The goal was to re-imagine the car with an emphasis on performance, reliability, and comfort, while retaining the classic look and feel of an original pace car. That was what it evolved into. Before anything was ever done to the Camaro, the initial conversation primarily focused on suspension and engine upgrades. Figliola notes, "When we started talking about what motor and suspension to use, it became apparent that the really cool, cutting-edge stuff would come from a place like Detroit Speed. We didn't want to mess that up, so we never entertained a lesser choice." On the propulsion side, the old-school big-cube mill would be ditched in favor of an LS crate engine backed by a modern six-speed.
When the car rolled into Ai to have the upgrades installed, they started the disassembly process and were quickly able to get a better idea of what they were working with. Since a new coat of paint wasn't initially on the menu, extra care was taken to avoid any kind of potential damage. As they tore into it, Figliola explains, "We started to give Joe some opinions about what we were finding. On one of his visits, he was able to see the car apart and was very receptive in wanting to correct some of the problems we found, but then it got to a point where it could no longer be just a repair. It had to be viewed from the mindset of a complete redo."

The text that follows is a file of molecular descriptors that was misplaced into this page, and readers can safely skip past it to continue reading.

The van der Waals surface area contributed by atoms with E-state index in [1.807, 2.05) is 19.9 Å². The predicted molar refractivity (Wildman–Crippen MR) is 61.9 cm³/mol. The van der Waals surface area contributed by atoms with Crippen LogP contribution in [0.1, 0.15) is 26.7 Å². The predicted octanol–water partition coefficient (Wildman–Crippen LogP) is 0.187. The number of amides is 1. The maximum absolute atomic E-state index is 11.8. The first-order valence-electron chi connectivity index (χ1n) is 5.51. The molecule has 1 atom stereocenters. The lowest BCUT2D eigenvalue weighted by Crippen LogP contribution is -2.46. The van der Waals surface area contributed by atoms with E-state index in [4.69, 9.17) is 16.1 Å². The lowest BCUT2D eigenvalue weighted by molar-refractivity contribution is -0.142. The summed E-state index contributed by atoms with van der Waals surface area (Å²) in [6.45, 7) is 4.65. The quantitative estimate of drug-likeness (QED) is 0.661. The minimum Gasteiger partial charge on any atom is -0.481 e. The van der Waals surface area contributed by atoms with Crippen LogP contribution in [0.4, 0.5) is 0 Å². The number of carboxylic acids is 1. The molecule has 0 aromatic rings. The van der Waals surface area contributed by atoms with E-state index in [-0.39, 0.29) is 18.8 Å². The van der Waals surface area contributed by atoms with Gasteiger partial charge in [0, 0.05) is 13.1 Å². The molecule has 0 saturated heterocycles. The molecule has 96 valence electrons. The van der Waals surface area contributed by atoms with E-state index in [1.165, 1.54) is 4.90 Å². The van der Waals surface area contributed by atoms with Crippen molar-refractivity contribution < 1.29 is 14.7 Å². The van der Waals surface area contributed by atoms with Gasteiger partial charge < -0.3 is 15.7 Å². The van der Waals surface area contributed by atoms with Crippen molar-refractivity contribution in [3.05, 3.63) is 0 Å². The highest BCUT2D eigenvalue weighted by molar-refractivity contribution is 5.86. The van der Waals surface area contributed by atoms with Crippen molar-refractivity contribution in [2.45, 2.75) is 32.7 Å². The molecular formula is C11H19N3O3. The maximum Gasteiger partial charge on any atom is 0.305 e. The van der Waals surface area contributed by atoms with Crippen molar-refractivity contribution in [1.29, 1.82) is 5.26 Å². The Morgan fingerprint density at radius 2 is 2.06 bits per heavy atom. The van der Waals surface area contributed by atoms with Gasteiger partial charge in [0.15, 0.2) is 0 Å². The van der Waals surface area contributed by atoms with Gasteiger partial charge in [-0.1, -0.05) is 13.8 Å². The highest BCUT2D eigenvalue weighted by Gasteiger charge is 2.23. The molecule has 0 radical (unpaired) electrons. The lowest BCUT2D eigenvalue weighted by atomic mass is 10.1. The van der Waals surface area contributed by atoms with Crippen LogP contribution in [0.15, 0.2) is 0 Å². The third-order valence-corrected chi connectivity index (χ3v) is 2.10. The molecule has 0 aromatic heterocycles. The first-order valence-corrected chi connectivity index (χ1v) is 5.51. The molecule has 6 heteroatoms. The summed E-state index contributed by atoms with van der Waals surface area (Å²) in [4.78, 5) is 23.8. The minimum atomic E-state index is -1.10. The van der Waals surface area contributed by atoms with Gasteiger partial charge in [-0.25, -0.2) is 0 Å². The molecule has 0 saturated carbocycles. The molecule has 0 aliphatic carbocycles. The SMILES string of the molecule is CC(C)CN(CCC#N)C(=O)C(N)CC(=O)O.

That commitment mushroomed into a full rebuild that was all encompassing and would touch on every aspect of the car, and opened the door for Figliola to bring Ai's fabrication expertise to the project. Once Courtney committed to the additional work, the body was sodablasted and the sins underneath the nice paint were revealed. There were ample amounts of filler all over the body, with the heaviest concentration at the rear fascia, which was at some point replaced ... poorly. Shoddy work was also evident in the patch panels they found on the original quarters. The front clip had also been swapped at some point.